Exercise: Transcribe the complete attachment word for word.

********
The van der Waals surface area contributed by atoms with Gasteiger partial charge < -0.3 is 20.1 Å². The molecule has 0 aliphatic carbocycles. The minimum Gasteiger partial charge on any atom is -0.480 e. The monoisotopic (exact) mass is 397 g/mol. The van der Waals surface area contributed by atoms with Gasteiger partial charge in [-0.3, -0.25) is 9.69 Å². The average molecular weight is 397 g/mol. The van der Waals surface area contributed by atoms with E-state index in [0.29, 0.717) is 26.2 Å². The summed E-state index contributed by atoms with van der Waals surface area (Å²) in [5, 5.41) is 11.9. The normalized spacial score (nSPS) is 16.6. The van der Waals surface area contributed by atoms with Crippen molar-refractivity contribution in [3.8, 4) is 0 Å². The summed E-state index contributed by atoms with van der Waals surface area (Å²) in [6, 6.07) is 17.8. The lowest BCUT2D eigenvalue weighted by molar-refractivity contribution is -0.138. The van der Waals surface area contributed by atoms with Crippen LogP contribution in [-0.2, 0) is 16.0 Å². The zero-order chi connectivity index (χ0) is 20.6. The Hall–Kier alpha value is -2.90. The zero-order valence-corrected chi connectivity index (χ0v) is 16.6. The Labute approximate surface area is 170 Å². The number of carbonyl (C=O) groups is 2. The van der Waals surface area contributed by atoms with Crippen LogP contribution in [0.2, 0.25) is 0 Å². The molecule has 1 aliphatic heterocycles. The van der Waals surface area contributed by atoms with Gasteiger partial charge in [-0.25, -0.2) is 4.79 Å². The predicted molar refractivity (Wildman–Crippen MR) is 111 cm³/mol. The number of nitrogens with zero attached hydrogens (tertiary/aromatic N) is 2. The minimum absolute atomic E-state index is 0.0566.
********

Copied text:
The van der Waals surface area contributed by atoms with Gasteiger partial charge < -0.3 is 20.1 Å². The molecule has 0 aliphatic carbocycles. The minimum Gasteiger partial charge on any atom is -0.480 e. The monoisotopic (exact) mass is 397 g/mol. The van der Waals surface area contributed by atoms with Gasteiger partial charge in [-0.3, -0.25) is 9.69 Å². The average molecular weight is 397 g/mol. The van der Waals surface area contributed by atoms with E-state index in [0.29, 0.717) is 26.2 Å². The summed E-state index contributed by atoms with van der Waals surface area (Å²) in [5, 5.41) is 11.9. The normalized spacial score (nSPS) is 16.6. The van der Waals surface area contributed by atoms with Crippen molar-refractivity contribution in [3.8, 4) is 0 Å². The summed E-state index contributed by atoms with van der Waals surface area (Å²) in [6, 6.07) is 17.8. The lowest BCUT2D eigenvalue weighted by molar-refractivity contribution is -0.138. The van der Waals surface area contributed by atoms with Crippen LogP contribution in [-0.2, 0) is 16.0 Å². The zero-order chi connectivity index (χ0) is 20.6. The Hall–Kier alpha value is -2.90. The zero-order valence-corrected chi connectivity index (χ0v) is 16.6. The Labute approximate surface area is 170 Å². The number of carbonyl (C=O) groups is 2. The van der Waals surface area contributed by atoms with Crippen LogP contribution in [0.2, 0.25) is 0 Å². The molecule has 1 aliphatic heterocycles. The van der Waals surface area contributed by atoms with Gasteiger partial charge in [-0.25, -0.2) is 4.79 Å². The predicted molar refractivity (Wildman–Crippen MR) is 111 cm³/mol. The number of nitrogens with zero attached hydrogens (tertiary/aromatic N) is 2. The minimum absolute atomic E-state index is 0.0566.